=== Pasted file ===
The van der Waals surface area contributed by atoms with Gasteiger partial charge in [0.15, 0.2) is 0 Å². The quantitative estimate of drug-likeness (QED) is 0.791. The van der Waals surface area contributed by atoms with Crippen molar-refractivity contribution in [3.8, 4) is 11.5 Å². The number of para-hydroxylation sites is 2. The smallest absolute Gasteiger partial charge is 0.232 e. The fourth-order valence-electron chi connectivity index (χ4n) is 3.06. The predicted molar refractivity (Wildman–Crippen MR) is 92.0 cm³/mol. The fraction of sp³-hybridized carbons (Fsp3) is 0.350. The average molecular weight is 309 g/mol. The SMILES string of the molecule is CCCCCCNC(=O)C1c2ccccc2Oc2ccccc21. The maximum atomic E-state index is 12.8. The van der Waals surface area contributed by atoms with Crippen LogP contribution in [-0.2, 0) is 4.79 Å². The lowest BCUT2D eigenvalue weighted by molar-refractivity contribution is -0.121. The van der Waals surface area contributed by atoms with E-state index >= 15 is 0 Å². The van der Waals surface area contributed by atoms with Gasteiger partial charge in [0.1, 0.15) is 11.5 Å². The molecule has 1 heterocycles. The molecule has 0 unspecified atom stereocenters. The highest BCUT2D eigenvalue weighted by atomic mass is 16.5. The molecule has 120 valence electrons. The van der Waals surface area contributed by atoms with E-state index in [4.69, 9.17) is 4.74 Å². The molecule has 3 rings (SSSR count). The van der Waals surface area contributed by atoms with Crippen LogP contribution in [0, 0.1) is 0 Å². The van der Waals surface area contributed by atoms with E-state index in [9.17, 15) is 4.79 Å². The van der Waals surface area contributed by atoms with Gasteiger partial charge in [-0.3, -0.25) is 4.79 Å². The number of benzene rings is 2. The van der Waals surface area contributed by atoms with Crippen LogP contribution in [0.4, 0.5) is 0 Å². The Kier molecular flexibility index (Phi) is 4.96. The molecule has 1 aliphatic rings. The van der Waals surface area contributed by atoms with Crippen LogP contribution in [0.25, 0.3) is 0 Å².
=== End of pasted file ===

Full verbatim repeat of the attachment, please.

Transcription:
The van der Waals surface area contributed by atoms with Gasteiger partial charge in [0.15, 0.2) is 0 Å². The quantitative estimate of drug-likeness (QED) is 0.791. The van der Waals surface area contributed by atoms with Crippen molar-refractivity contribution in [3.8, 4) is 11.5 Å². The number of para-hydroxylation sites is 2. The smallest absolute Gasteiger partial charge is 0.232 e. The fourth-order valence-electron chi connectivity index (χ4n) is 3.06. The predicted molar refractivity (Wildman–Crippen MR) is 92.0 cm³/mol. The fraction of sp³-hybridized carbons (Fsp3) is 0.350. The average molecular weight is 309 g/mol. The SMILES string of the molecule is CCCCCCNC(=O)C1c2ccccc2Oc2ccccc21. The maximum atomic E-state index is 12.8. The van der Waals surface area contributed by atoms with Crippen LogP contribution in [-0.2, 0) is 4.79 Å². The lowest BCUT2D eigenvalue weighted by molar-refractivity contribution is -0.121. The van der Waals surface area contributed by atoms with E-state index >= 15 is 0 Å². The van der Waals surface area contributed by atoms with Gasteiger partial charge in [0.1, 0.15) is 11.5 Å². The molecule has 1 heterocycles. The molecule has 0 unspecified atom stereocenters. The highest BCUT2D eigenvalue weighted by atomic mass is 16.5. The molecule has 120 valence electrons. The van der Waals surface area contributed by atoms with E-state index in [4.69, 9.17) is 4.74 Å². The molecule has 3 rings (SSSR count). The van der Waals surface area contributed by atoms with Crippen LogP contribution in [0, 0.1) is 0 Å². The van der Waals surface area contributed by atoms with E-state index in [9.17, 15) is 4.79 Å². The van der Waals surface area contributed by atoms with Gasteiger partial charge in [-0.3, -0.25) is 4.79 Å². The number of benzene rings is 2. The van der Waals surface area contributed by atoms with Crippen LogP contribution in [0.4, 0.5) is 0 Å². The Kier molecular flexibility index (Phi) is 4.96. The molecule has 1 aliphatic rings. The van der Waals surface area contributed by atoms with Crippen LogP contribution in [0.25, 0.3) is 0 Å².